Campus in Ajman cuts bills by producing its own water supply using reverse osmosis technology.
University leads the way with do-it-yourself desalination system
While industrial-scale desalination serves most of the country's water needs, some organisations have bought their own, much smaller plants to cut their water bills. Ajman University of Science and Technology, for example, has two desalination plants at its main campus, both using reverse osmosis technology. That type is easier to assemble and better suited to small-scale operations, according to Dr Zeinalabedeen Rizk, dean of the university's Institute of Environment, Water and Energy. One of the machines is three years old and can process some 360,000 litres (80,000 gallons) a day, while the other, which is at least 10 years old, can handle up to about half that.
The newer plant, being more efficient, can produce one cubic metre of water for about 25 fils, while the estimated cost for the older plant is about 50 fils, including electricity and maintenance. Both offer a considerable saving on water supplied by the municipality. A cubic metre of desalinated water in the UAE generally costs between Dh3 and Dh4 to produce, although heavily subsidised consumers pay less than this.
"The municipality water is expensive, so we'd rather have our water supply that's guaranteed," said Dr Rizk. "We know what we need and we know what the plant can give us." The savings to the university from desalination and its own sewage treatment plant, which produces water for the grounds, are as much as Dh50,000 per month. Each desalination plant uses water extracted from an aquifer about 20 metres underground and produces water drinkable according to World Health Organisation standards, although it is not used for drinking.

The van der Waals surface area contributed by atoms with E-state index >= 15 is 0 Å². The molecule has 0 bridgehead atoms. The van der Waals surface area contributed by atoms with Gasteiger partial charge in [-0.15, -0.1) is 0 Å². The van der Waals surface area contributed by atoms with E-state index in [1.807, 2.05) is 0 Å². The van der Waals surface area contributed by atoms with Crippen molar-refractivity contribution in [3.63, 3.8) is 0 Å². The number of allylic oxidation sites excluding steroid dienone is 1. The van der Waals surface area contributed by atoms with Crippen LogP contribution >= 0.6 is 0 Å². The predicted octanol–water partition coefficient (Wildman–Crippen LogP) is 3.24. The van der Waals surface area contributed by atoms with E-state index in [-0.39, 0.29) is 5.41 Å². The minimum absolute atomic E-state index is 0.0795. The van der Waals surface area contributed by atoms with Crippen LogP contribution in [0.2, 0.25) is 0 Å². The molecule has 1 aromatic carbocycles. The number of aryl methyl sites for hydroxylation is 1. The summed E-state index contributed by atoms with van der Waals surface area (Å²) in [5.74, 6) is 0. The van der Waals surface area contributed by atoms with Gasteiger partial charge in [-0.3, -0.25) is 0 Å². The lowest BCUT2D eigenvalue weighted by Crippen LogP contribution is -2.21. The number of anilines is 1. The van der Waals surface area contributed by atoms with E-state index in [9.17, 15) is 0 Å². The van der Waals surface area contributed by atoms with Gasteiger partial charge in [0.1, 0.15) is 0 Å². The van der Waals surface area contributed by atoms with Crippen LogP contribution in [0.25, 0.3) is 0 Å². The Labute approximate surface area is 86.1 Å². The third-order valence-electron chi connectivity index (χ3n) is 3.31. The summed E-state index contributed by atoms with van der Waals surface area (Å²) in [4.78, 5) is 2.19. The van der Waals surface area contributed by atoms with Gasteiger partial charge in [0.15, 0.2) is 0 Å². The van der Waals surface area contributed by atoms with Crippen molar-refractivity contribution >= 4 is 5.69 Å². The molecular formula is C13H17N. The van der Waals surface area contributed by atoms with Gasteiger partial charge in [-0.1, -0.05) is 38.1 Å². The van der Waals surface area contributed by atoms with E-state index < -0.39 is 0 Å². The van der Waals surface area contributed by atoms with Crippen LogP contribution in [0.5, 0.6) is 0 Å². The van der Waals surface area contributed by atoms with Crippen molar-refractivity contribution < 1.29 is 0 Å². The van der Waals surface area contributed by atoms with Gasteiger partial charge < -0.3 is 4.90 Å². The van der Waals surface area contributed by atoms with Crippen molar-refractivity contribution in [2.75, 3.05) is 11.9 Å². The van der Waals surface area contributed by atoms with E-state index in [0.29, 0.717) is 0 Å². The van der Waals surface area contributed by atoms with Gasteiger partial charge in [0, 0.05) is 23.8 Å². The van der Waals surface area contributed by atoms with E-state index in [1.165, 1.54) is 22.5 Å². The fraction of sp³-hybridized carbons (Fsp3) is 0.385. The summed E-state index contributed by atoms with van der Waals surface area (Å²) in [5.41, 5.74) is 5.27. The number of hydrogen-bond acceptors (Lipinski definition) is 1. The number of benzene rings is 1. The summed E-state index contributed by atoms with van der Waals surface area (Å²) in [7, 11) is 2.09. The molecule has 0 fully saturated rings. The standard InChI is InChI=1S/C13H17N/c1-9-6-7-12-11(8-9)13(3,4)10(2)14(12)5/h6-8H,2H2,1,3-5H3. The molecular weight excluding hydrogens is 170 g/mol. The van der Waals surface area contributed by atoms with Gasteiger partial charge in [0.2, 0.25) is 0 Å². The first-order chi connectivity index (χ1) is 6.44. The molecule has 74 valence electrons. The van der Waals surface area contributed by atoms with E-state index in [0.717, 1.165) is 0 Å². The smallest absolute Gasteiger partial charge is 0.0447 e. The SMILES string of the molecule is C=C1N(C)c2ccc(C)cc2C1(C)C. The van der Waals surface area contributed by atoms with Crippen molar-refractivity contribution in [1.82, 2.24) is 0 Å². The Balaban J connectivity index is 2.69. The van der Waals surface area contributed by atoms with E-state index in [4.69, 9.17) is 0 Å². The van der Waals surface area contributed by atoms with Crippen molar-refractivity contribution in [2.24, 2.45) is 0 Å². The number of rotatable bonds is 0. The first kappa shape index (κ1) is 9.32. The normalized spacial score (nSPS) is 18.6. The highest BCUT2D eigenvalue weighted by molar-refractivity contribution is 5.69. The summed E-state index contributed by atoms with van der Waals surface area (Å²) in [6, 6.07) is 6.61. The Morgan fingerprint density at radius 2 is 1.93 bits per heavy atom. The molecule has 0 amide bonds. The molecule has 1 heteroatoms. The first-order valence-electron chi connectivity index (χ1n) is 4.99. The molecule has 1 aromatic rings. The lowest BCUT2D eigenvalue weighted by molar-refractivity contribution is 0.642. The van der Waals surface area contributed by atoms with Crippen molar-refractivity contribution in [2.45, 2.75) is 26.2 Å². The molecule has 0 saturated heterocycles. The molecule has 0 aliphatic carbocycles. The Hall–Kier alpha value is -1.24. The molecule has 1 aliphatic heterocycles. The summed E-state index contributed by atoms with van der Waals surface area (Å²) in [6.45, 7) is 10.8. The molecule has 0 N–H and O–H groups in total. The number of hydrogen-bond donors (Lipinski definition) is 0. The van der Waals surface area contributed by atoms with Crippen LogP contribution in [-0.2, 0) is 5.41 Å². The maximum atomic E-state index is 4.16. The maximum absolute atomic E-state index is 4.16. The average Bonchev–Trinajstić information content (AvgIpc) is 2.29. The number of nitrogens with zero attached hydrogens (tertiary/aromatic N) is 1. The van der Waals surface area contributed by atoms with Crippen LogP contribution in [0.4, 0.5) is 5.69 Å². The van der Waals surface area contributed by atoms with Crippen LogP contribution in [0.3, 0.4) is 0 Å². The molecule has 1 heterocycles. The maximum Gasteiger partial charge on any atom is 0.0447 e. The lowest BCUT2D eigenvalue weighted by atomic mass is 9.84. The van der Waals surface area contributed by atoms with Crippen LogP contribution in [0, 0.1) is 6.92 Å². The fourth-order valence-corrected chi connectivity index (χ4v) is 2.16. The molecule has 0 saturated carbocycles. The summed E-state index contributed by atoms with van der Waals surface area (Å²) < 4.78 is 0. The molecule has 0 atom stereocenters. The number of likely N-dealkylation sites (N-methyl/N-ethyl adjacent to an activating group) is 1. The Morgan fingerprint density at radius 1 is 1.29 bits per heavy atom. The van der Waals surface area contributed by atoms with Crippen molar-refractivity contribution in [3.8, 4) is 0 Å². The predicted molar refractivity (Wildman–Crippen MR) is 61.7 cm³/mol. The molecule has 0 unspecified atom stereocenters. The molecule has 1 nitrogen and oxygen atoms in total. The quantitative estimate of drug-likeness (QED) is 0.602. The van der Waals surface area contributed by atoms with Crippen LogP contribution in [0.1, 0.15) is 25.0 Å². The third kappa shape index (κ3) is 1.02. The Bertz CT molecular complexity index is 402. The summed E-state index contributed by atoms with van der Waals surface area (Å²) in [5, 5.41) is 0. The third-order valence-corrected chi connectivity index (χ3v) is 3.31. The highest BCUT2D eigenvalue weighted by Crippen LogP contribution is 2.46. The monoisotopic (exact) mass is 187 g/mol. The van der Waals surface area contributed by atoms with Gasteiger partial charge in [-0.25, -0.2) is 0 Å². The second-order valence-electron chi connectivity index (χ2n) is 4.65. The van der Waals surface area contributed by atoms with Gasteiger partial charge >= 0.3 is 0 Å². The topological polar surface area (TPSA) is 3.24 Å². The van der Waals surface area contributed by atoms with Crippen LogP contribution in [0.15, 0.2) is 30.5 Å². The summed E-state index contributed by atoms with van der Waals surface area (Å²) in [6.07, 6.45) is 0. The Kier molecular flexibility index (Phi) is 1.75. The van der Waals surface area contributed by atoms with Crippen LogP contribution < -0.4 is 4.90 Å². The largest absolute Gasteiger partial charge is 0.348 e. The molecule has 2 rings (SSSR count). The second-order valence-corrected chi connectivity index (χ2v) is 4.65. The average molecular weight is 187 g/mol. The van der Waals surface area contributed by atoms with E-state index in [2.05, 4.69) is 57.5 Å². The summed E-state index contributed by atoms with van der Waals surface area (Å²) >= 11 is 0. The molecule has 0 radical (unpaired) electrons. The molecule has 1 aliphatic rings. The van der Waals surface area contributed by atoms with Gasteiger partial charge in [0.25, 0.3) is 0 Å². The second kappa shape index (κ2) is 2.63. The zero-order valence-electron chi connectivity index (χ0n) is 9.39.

The university kitchens buy purified water while water for student housing is supplied by the municipality. One thorny problem remains - and it is a microcosm of that facing all attempts to exploit groundwater supplies in the UAE. The waste water produced by the process is about twice as saline as that taken out of the ground and this, Dr Rizk acknowledged, was "the main concern" environmentally. In an attempt to minimise the impact, the waste water is injected into a highly saline natural aquifer about 50 metres below the level of the tapped resources and separated from them by a layer of clay.
"It's a hazard," said Dr Rizk. "We don't just let it loose. We inject it down to the saline aquifer so we don't do that much harm." In Dr Rizk's view, desalination technology has been slow to make inroads because the world's most advanced countries do not have to rely on the process. "It's not an urgent need in the US or Europe or Japan because they have enough, maybe an excess, of fresh water," he said.
In the future, he believes, "we'll use the sun to desalinate water. This will be better for the environment." email@example.com